Sunday is Mother’s Day.
Yet another in a long list of holidays centered around the women in our lives! And yet… it makes sense. Especially for moms. In fact, they probably deserve more than one day.
Because let’s be honest: moms get screwed.
Society is consistently underrating fathers, lowering the bar and making it easy for us to look like superheroes merely for changing diapers and not screwing up the grocery shopping. But it does the exact opposite to moms.
Everyone keeps expecting more from the mothers of our children. We keep adding things to their plate, holding them to higher standards, and attacking them when they don’t live up to absurd expectations. What’s crazy about women like Mom and Buried is that they keep exceeding those expectations.
Mom and Buried doesn’t have it easy. She has two kids, she has multiple sclerosis, she’s married to me. (I may write a big game, but I have many flaws: I’m a firm believer in the “some dishes need to soak” philosophy, I primarily speak in movie quotes, I hate being the big spoon, etc.) She has it pretty rough!
Not that you’d know. *I* know, because she tells me (usually right when I’m about to fall asleep), but you wouldn’t know. Because Mom and Buried, like so many other mothers out there, who should by all rights be drowning from the mental load of being a woman in the 21st century, she keeps crushing it without much in the way of complaining, no matter how much she deserves to.
This is why movies like Bad Moms do so well at the box office (despite being rather terrible).
Moms are desperate for the freedom to loosen up, desperate for the leeway to care a little less in a society that condemns them for even the slightest miscue while simultaneously undervaluing the work they do. And many of them perform this thankless job on top of an actual paid job that, while hopefully not thankless is definitely not thanksASMUCHASMEN because of wage discrepancies. (And based on the steady trickle of #metoo stories, is probably beset with criminal levels of groping and harassment.)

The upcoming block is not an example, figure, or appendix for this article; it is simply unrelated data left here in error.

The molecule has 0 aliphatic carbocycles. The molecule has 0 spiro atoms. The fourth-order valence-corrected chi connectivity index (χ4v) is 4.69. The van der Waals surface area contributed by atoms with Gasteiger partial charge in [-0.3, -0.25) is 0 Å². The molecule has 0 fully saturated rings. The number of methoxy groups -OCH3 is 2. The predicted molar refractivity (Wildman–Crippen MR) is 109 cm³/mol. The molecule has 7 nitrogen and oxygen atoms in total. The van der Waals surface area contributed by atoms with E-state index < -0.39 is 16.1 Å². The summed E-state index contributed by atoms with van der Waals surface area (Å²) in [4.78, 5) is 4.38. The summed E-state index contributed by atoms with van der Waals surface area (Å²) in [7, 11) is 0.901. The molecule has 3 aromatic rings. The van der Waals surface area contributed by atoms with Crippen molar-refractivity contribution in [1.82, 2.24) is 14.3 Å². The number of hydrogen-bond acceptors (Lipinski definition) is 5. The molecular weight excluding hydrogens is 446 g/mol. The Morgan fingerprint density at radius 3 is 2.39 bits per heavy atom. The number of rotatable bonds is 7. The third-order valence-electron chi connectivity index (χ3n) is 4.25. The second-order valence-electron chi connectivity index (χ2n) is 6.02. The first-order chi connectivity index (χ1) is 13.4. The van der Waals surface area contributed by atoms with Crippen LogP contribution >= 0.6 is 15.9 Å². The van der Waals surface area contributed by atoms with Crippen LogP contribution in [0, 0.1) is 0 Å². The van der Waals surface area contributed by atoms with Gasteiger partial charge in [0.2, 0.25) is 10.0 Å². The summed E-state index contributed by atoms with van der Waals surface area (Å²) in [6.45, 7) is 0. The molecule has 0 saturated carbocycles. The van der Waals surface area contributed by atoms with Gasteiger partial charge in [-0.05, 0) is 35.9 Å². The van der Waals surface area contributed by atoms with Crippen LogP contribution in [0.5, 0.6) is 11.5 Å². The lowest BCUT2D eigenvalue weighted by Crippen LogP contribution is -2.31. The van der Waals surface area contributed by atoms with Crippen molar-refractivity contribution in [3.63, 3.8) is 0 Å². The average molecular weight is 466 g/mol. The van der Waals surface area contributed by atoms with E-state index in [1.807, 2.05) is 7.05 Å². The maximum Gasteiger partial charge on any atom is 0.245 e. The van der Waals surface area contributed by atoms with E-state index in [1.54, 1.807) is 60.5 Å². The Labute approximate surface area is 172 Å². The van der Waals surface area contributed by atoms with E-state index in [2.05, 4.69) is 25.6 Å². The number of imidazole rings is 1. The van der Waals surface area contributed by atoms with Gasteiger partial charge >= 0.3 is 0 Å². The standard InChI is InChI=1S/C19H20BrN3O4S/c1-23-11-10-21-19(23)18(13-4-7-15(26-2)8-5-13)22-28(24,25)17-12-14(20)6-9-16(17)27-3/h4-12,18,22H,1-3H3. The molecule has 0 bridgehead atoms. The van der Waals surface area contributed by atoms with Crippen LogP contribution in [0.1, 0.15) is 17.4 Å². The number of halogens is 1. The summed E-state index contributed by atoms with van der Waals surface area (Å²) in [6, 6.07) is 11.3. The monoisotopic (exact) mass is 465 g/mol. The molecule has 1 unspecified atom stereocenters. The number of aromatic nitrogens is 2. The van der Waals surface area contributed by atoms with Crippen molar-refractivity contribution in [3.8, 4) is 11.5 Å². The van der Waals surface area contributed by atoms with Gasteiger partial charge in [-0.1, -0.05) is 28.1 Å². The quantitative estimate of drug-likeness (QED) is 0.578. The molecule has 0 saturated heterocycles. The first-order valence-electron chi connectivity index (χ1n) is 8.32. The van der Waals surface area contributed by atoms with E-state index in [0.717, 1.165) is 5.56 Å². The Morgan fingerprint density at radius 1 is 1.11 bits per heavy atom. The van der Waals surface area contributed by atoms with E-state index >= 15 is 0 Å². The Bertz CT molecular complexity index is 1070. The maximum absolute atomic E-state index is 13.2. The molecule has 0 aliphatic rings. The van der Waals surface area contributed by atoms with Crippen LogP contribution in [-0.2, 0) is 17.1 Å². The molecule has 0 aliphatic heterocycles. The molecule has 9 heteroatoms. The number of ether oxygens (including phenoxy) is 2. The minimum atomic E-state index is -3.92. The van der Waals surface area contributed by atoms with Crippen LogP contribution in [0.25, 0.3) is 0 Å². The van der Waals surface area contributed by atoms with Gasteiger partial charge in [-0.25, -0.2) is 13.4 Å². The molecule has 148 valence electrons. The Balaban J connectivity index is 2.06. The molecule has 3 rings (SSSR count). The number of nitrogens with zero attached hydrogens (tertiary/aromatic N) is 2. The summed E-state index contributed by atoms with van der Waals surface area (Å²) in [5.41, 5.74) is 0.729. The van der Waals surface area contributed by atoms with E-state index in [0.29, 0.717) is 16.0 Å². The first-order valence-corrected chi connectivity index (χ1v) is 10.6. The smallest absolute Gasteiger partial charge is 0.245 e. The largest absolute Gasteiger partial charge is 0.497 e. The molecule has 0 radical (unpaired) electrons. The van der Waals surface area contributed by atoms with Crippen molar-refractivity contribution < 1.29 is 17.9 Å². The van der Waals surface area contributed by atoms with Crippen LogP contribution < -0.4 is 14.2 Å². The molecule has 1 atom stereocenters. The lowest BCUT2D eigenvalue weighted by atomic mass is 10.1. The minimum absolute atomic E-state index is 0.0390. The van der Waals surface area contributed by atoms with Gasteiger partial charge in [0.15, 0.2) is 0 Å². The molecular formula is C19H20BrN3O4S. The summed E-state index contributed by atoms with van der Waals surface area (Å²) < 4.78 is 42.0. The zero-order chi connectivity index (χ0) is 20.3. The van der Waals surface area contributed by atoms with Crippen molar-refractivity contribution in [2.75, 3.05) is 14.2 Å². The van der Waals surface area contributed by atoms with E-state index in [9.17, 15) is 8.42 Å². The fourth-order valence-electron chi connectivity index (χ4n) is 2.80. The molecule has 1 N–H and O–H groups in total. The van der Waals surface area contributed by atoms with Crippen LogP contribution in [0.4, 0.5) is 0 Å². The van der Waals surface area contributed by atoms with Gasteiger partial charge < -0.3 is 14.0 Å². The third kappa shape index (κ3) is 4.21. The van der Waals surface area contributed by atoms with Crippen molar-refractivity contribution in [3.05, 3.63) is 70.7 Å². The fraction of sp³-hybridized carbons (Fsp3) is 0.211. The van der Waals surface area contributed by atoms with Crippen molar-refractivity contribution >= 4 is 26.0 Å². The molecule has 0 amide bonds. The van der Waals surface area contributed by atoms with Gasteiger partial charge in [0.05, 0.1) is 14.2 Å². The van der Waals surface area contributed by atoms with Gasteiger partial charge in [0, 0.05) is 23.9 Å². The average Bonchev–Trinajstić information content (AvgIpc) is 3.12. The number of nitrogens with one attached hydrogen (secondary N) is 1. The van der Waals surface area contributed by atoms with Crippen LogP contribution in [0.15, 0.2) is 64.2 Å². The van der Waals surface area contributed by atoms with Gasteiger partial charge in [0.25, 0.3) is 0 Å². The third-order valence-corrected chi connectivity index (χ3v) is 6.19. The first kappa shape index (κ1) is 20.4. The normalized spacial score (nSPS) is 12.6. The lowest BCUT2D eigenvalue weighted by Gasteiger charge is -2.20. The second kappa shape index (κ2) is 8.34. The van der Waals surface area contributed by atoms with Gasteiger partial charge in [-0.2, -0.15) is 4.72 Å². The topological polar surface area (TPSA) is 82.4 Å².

Last year, when I turned 40, I wrote a depressing post about how I could no longer pretend to be cool. When dads are young-ish (i.e., 25-40), we have a certain cachet. Because when it comes to being a dad, being cool is better than being competent.
Moms are valued for other things. Society wants mothers with superhuman multitasking skills, family based omniscience, and general hyper-competence.
We put an insane amount of pressure on the women in our lives, and it’s been happening for so long they’ve stopped resisting the pressure and accepted it as part of the job description. The crazy thing is, they deliver!
My wife is a perfect example of all of this. She questions and pushes herself way too much for someone who does so much so well. And I know she’s not alone. No matter how much today’s mothers do, it’s never enough, not even for them. (No wonder they like their wine.)
I know, because I live with one of those supermoms.
Last fall, to celebrate Mom and Buried’s birthday, we spent the weekend with friends (and without the kids!) visiting some wineries. As usual, she planned and organized much of the trip herself. I tell myself it’s because she’s better at that stuff, and that’s definitely true (I’m not one for logistics and/or forethought), but it’s also because we’re both used to her managing these kinds of things, even for her birthday. That sucks, and that’s on me.
So I’m writing this to let Mom and Buried know that I know how amazing she is, and to acknowledge how much she does as a wife and a mother (two words that do a really poor job of indicating the vastness of both of those roles); how much so many women – our wives and our moms and more – do and deal with that we men (dads and husbands and more) often get a pass on.
I’m also writing it to acknowledge that I’m part of the problem, and to force myself to try harder and to be better.
I may never be able to reach my wife’s lofty bar, but if I raise mine a little higher, maybe she’ll stop having to.
A version of this post originally appeared on Facebook.
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